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Biographical Memoirs: Volume 89 the age of 16, and in the spring of 1933 took George M. Bolling’s linguistics course in which the textbook was the newly published Bloomfield work referred to above. Subsequently he took the only course in anthropology available at the time, and those experiences set him on the path to his future academic career. Hockett received his B.A. (summa cum laude) and M.A. simultaneously in ancient history at the age of 20, with a dissertation on the use of the Greek word logos in philosophy through Plato. Years later he described the introductory section of that work as showing “despite some weird use of terms … the Bloomfieldian impact” (1977, p. 1). He continued at Yale University, studying anthropology and linguistics with Edward Sapir, Franklin Edgerton, George P. Murdock, and Leslie Spier, also having Morris Swadesh, George L. Trager, and Benjamin Whorf as teachers and associates. Hockett received his Ph.D. in anthropology in 1939, with a dissertation based on his fieldwork in Potawatomi. His paper on Potowatomi syntax was published in Language in that year (1939), and the dissertation, in streamlined form, was published as a series in the International Journal of American Linguistics in 1948. After a summer of fieldwork in Kickapoo and an autumn in Michoacán, Mexico, he went on to two years of postdoctoral study, including two quarters with Bloomfield at Chicago, followed by a stay at Michigan. Hockett was drafted into the U.S. Army in February 1942. After basic training in antiaircraft artillery and a few months helping to prepare other recruits for officer candidate school, he was transferred to Army Service Forces, where his linguistic capabilities were put to work on Chinese. In late 1942 he accompanied General Stillwell’s officers to their headquarters in Bengal, India, supervising their learning of Chinese while en route. Afterward Hockett was stationed in Washington and then in New York City, where he worked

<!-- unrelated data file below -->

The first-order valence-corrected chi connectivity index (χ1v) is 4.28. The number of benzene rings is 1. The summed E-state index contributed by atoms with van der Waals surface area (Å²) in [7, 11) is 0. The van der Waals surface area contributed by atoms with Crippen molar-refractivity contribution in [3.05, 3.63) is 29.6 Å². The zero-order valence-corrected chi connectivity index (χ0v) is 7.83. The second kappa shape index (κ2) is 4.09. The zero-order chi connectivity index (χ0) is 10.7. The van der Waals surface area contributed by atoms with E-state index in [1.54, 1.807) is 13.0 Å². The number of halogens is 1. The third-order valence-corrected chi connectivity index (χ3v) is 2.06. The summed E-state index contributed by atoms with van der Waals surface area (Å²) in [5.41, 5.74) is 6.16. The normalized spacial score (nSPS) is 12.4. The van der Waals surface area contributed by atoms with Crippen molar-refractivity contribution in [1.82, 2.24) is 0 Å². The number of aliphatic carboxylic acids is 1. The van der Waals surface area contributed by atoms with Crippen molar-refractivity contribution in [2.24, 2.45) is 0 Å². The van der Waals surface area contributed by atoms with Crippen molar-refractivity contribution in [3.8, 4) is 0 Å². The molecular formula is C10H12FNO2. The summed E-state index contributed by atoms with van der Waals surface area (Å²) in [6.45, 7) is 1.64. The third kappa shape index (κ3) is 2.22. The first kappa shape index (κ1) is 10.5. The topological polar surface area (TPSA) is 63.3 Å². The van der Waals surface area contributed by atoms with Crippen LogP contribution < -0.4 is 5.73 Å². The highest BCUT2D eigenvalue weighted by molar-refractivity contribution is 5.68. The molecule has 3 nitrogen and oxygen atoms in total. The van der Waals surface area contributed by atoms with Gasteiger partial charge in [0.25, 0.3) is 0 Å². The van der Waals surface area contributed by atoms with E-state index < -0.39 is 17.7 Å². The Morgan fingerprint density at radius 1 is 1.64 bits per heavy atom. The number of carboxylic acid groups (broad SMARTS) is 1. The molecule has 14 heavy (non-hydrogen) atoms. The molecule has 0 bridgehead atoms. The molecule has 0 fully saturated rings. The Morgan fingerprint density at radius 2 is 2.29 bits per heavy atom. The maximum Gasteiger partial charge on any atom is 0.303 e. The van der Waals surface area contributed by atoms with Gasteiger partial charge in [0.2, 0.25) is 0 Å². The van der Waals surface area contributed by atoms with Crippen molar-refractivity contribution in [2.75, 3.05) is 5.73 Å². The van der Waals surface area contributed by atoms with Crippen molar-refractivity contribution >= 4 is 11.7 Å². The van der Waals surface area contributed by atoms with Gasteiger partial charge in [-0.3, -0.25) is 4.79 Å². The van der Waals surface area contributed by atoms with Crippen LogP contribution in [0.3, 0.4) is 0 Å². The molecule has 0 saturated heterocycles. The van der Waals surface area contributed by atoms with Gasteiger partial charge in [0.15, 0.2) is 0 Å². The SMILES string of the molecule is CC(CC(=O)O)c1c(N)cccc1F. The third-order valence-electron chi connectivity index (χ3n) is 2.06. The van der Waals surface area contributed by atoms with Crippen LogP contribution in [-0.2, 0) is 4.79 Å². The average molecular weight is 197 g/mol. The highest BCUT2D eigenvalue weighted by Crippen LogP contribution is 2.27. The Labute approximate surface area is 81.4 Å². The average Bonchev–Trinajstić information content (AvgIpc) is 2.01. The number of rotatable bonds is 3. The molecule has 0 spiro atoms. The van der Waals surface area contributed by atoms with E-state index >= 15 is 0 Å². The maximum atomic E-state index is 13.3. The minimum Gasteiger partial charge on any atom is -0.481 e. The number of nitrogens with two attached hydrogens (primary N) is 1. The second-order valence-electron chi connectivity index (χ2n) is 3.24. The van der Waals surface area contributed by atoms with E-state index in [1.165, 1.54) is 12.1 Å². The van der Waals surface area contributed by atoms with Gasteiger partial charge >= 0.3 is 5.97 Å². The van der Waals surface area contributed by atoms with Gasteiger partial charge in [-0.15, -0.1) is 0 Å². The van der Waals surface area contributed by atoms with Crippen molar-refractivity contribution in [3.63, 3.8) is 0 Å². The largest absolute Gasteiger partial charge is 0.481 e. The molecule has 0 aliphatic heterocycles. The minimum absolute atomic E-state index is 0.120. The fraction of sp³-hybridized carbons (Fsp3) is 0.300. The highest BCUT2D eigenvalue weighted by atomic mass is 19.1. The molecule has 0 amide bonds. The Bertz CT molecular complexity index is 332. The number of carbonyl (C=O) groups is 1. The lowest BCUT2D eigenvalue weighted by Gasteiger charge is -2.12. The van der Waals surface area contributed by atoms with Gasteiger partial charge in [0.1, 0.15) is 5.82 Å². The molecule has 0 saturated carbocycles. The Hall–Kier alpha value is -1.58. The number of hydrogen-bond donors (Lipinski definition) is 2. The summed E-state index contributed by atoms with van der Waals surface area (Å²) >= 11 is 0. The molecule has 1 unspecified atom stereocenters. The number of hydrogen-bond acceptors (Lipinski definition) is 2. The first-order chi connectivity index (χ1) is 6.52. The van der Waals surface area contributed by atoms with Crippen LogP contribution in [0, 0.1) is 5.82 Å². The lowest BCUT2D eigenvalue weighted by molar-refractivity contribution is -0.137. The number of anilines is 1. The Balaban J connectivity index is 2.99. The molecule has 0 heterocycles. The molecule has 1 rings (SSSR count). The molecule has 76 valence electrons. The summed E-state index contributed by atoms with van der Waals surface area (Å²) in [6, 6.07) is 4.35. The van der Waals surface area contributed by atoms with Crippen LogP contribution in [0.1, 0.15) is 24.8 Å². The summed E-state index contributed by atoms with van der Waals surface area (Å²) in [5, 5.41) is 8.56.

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Biographical Memoirs: Volume 89 under Major Henry Lee Smith in the dedicated and productive group preparing language-training materials, language guides, and dictionaries for military personnel. This unit numbered among its personnel or associates a number of the leading linguists of the time, and the effort allowed the application of a Bloomfieldian structural linguistic approach to language teaching on an unprecedented scale. It thus served as a testing ground and laboratory for the applicability and effectiveness of that approach. The materials produced there were later put to use in many postwar civilian programs, particularly in the less commonly taught languages, and they became the model for many subsequent texts. In the course of this work Hockett, with C. Fang, produced a basic course in spoken Chinese (1944) and a guide’s manual for it, as well as a Chinese dictionary (1945) that included an introductory sketch of Chinese that was notable for both conciseness and clarity. He was commissioned as a second lieutenant in 1943, and after the Japanese surrender in 1945 was dispatched to Tokyo as a first lieutenant to help train U.S. troops in Japanese. In February 1946 he was separated from the army with a terminal leave promotion to captain. After a short association with the American College Dictionary, he began his university teaching career in 1946, as an assistant professor of linguistics in the newly formed Division of Modern Languages at Cornell, a pioneering unit designed specifically to unite linguistics and language teaching on the university level following the model of the successful wartime effort. The division, which later morphed into the Department of Modern Languages and Linguistics, was given the responsibility for basic language teaching for virtually all languages at Cornell, a function it retained in a widening number of languages until recently. It also served as the home for the graduate and subsequently the undergradu-